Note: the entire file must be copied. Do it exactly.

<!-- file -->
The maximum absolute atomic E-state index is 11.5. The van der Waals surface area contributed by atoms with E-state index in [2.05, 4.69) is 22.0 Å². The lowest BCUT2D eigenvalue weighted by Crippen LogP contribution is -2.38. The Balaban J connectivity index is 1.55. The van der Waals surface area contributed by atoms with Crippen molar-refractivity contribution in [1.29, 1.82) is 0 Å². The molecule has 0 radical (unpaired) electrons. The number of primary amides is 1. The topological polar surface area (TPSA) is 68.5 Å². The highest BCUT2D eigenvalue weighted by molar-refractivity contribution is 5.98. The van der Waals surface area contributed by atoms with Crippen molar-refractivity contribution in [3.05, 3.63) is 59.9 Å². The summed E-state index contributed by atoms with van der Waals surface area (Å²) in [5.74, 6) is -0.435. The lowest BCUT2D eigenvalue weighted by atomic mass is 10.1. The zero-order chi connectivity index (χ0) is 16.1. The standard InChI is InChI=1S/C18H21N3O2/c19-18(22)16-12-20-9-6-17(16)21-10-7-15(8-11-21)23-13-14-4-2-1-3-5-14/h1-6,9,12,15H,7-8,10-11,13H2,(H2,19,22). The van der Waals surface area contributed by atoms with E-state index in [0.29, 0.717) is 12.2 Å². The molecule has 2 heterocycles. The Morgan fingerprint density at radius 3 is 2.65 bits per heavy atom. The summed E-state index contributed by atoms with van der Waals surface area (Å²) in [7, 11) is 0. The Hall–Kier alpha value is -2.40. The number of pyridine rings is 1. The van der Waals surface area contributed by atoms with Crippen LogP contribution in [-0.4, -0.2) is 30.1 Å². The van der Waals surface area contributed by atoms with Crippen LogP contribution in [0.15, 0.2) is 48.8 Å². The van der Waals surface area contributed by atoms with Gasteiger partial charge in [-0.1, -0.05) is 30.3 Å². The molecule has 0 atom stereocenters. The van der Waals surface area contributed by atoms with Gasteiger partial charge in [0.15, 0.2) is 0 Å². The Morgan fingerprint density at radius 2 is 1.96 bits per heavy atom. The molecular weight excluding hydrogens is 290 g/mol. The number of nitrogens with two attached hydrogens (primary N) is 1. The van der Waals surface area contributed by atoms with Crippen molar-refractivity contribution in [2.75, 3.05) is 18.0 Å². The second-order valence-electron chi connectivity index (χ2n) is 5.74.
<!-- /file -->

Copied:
The maximum absolute atomic E-state index is 11.5. The van der Waals surface area contributed by atoms with E-state index in [2.05, 4.69) is 22.0 Å². The lowest BCUT2D eigenvalue weighted by Crippen LogP contribution is -2.38. The Balaban J connectivity index is 1.55. The van der Waals surface area contributed by atoms with Crippen molar-refractivity contribution in [1.29, 1.82) is 0 Å². The molecule has 0 radical (unpaired) electrons. The number of primary amides is 1. The topological polar surface area (TPSA) is 68.5 Å². The highest BCUT2D eigenvalue weighted by molar-refractivity contribution is 5.98. The van der Waals surface area contributed by atoms with Crippen molar-refractivity contribution in [3.05, 3.63) is 59.9 Å². The summed E-state index contributed by atoms with van der Waals surface area (Å²) in [5.74, 6) is -0.435. The lowest BCUT2D eigenvalue weighted by atomic mass is 10.1. The zero-order chi connectivity index (χ0) is 16.1. The standard InChI is InChI=1S/C18H21N3O2/c19-18(22)16-12-20-9-6-17(16)21-10-7-15(8-11-21)23-13-14-4-2-1-3-5-14/h1-6,9,12,15H,7-8,10-11,13H2,(H2,19,22). The van der Waals surface area contributed by atoms with E-state index in [0.29, 0.717) is 12.2 Å². The molecule has 2 heterocycles. The Morgan fingerprint density at radius 3 is 2.65 bits per heavy atom. The summed E-state index contributed by atoms with van der Waals surface area (Å²) in [7, 11) is 0. The Hall–Kier alpha value is -2.40. The number of pyridine rings is 1. The van der Waals surface area contributed by atoms with Crippen LogP contribution in [-0.4, -0.2) is 30.1 Å². The van der Waals surface area contributed by atoms with Crippen LogP contribution in [0.15, 0.2) is 48.8 Å². The van der Waals surface area contributed by atoms with Gasteiger partial charge in [-0.1, -0.05) is 30.3 Å². The molecule has 0 atom stereocenters. The van der Waals surface area contributed by atoms with Gasteiger partial charge in [0.15, 0.2) is 0 Å². The Morgan fingerprint density at radius 2 is 1.96 bits per heavy atom. The molecular weight excluding hydrogens is 290 g/mol. The number of nitrogens with two attached hydrogens (primary N) is 1. The van der Waals surface area contributed by atoms with Crippen molar-refractivity contribution in [2.75, 3.05) is 18.0 Å². The second-order valence-electron chi connectivity index (χ2n) is 5.74.